This article is intended to convey general educational information and should not be relied upon as a substitute for professional healthcare advice.

5 comments

  1. Hi, Jaclyn! I have MS myself and was so surprised – delighted, too! – to see that in the relatively short amount of time you’ve had t his crappy disease, you’ve developed a healthy philosophy for coping with it, as well as a strong, reasonable concept of how the disease has impacted who you are. I’ve heard – and it’s been my experience, too – that two of MS’ most frequent “bedfellows” are fatigue and depression. I’ve had my share of both as well, and fatigue seems to be the one symptom which never seems to lessen, at least for me. My diagnosis was back in ’93, and I’ve been taking the injectable meds – Avonex, and then Copaxone – since ’96. I couldn’t agree with you more: It’s a lousy, unwelcome condition, but it doesn’t define who we are…or who we’re becoming. More power to you!

    • Hi Susan! Thank you for the encouraging words! It has been a hard transition and painful lessons learned. I am so thankful for the wonderful support network I have. It would have been so much harder without them. I have delt with depression my whole life, so that is nothing new, just worse. But the fatigue really bothers me. But I will keep fighting, and I will make the most of my life, even if I have to do it with this crappy disease.

  2. Hello Jaclyn,
    I would like to thank you for your story. I found it so inspirational.In October of 2008 I was diagnosed with Progressive MS.I was 32 years old when I had a major “attack”. I had double vision, was unable to walk, had zero cognitive thinking. It was a mess. I had several years before some issues and they saw changes in my brain and said they were due to a long history of Migraines. That my memory nd cognitive problem were results of a complex migraine that could take years to recover from. We had never heard of MS. What a shocker. I have 2 children with auto-immune diseases and alot of medical issues.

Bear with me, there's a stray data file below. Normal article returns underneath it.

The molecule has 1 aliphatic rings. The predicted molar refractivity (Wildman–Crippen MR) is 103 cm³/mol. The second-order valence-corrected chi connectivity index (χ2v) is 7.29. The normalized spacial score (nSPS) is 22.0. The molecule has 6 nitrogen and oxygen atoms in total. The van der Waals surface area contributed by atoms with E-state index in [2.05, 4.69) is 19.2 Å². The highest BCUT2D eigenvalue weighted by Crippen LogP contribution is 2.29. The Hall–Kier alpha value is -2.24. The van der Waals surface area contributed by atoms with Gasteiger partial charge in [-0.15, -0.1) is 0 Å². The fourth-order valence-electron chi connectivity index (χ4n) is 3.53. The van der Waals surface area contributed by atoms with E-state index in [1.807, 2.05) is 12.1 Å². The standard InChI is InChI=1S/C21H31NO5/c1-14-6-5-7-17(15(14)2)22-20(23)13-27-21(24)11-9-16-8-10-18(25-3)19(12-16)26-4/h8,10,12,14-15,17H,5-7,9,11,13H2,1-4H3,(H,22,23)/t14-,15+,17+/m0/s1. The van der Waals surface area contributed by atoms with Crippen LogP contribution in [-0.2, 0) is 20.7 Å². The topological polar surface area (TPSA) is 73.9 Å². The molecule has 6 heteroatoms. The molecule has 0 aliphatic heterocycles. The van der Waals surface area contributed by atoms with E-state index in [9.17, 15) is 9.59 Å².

This diagnosis makes me very tired, depressed, frustrated. I feel I am somewhat in denial because I can’t slow down or take the time I need for myself because of the kids. I do try saying I have been diagnosed with PMS instead of I have PMS. It is all mind over matter I suppose.

    Thank you again for sharing your story. You are a Remarkable woman with great strength!!! Best of luck to you. ~Shilo~

    • Thank you, Shilo. It has been a struggle for me. I cannot imagine what you must be going through. I do remember the denial part very well. And I still get frustrated with my new limitations, too. I am glad my story was able to inspire you. Best of luck to you!

  3. i know the feeling, 11 years ago , I went numb from the waist down. After quite a few MRI’s, spinal tap, I was diagonsed with MS. I was on Avenox for 5 years, tried Copaxene, had side effects with all, had 1 year of monthly steroids IV, had to stop due to hip pain. I am not taking any monthly meds. I have had no problems, until 3 months ago, I thought I was having a sroke one night, went to the ER, after quite a few test, found out I have a new lesion on my brain. it is so frustrating, everything is going good for 6 years, and bang, it is back. I know that a positive attitude is everything and to just believe. I am tired everyday, but I made myself a promise after I found out that I had ms, that I will keep on fighting, I will not end up in a wheelchair…. good luck to you.